Bad Points: At over 100 minutes in length Tenebre is fairly long and it did struggle to hold my complete attention for the duration of that running time.  I wouldn't go as far to say that it ever got truly boring or tedious but it did feel slightly bloated and may have benefited from a more brisk pace and maybe being cut by five to ten minutes.  Well I think there may actually be a cut version which is about ten minutes shorter but I've not seen that to see how it compares.  


There were a couple of flashback scenes from the killers perspective which were supposed to provide some insight into their motivation into becoming a murderer and then a second one to show the persons first kill which I didn't feel were very well put together.  They seemed more like surreal dreams to me than flashbacks and the first one I didn't think made a whole lot of sense. All that i could take from it is that a beautiful young girl seemed to have a harem of men devoted to her which disgusted our killer who slaps her only to be chased down by the males and then beaten up.  There wasn't much to it and I don't think it explained enough or gave us enough of a context or background to be much use.  I think a much better job could have been done with this as it wasn't very clear at all.  It seemed more like a wet dream to me than anything else.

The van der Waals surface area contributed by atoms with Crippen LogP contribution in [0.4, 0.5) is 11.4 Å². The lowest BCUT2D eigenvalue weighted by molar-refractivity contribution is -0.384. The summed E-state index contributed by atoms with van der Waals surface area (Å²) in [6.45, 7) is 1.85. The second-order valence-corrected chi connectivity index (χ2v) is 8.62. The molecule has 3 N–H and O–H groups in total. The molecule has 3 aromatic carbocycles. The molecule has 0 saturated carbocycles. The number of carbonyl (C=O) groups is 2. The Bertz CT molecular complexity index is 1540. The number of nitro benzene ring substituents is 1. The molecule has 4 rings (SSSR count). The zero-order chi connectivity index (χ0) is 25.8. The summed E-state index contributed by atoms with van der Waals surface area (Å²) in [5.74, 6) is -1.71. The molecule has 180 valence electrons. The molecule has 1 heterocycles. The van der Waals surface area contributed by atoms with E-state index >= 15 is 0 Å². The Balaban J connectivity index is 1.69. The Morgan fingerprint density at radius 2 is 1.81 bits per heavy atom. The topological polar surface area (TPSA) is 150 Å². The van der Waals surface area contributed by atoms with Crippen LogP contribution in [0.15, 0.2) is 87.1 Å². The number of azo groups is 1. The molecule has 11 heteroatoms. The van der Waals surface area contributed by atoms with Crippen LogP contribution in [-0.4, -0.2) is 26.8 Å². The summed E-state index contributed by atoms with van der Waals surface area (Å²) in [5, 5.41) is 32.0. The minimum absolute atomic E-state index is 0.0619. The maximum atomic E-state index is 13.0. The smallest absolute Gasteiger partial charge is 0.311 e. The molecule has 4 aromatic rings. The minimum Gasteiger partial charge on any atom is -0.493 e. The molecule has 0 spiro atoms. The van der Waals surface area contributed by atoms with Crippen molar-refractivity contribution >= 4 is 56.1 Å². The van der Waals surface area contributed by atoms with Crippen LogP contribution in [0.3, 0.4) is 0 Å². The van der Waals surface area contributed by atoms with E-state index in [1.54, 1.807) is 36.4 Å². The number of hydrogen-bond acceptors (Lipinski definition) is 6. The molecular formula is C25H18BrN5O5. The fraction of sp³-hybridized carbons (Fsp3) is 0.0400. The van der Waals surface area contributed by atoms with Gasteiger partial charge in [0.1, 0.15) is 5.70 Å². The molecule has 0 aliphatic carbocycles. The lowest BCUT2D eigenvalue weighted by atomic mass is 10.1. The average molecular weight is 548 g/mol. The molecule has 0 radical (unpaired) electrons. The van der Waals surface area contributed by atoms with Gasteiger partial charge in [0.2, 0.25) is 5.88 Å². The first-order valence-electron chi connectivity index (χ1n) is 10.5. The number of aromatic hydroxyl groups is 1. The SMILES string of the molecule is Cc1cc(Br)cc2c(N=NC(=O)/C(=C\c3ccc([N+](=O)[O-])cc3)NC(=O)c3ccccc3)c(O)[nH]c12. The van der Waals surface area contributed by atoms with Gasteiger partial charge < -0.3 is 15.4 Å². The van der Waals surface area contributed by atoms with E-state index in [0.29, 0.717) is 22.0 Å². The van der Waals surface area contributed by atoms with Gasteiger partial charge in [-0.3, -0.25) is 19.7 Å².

The scene at the talk show hosts house where Johnny on his second visit begins to suspect the situation wasn't what hew first thought was slightly confusing to me and I think could have been handled better as well.  I wasn't totally sure why it was that he initially thought the voice belonged to the off screen killer but on his second visit her recognised it as the talk show hosts voice.      



Verdict: I haven't seen a huge amount of giallos but of those I have seen at time of writing this is certainly among my favourites and i definitely prefer it to some of the other high profile Argento films I've seen such as Susperia.  The characters and plot are mainly pretty strong bar a few small niggles here and there and the kills and blood are built up to be impressive by the end.  The twist is also effective and the music memorable but it does feel overlong in places and I didn't care for the flashbacks.  






Bodycount (contains major spoilers):

1) Shoplifter: Neck and torso cut open with straight razor.  

2) Lesbian #1: Slashed with straight razor.  

3) Lesbian #2: Throat cut with straight razor, head falls backward through mirror.  

4) Teenage girl: Chased by dog and later by killer where she is finished off with an axe.  

5) Talk show host: Struck on the head with an axe.  

6) Agent: Knifed in the stomach on a public street.  

7) Johnny: Strangled with a black rope or cord of some kind from behind in his car.  

8) Jane: Arm cut off.  

9) Female police woman: Hit with axe in the back.  

10) Male police detective: Also struck in the back with an axe.  

11) Peter Neal: Impaled through the chest by sharp metal sculpture by accident when Anne opens the door.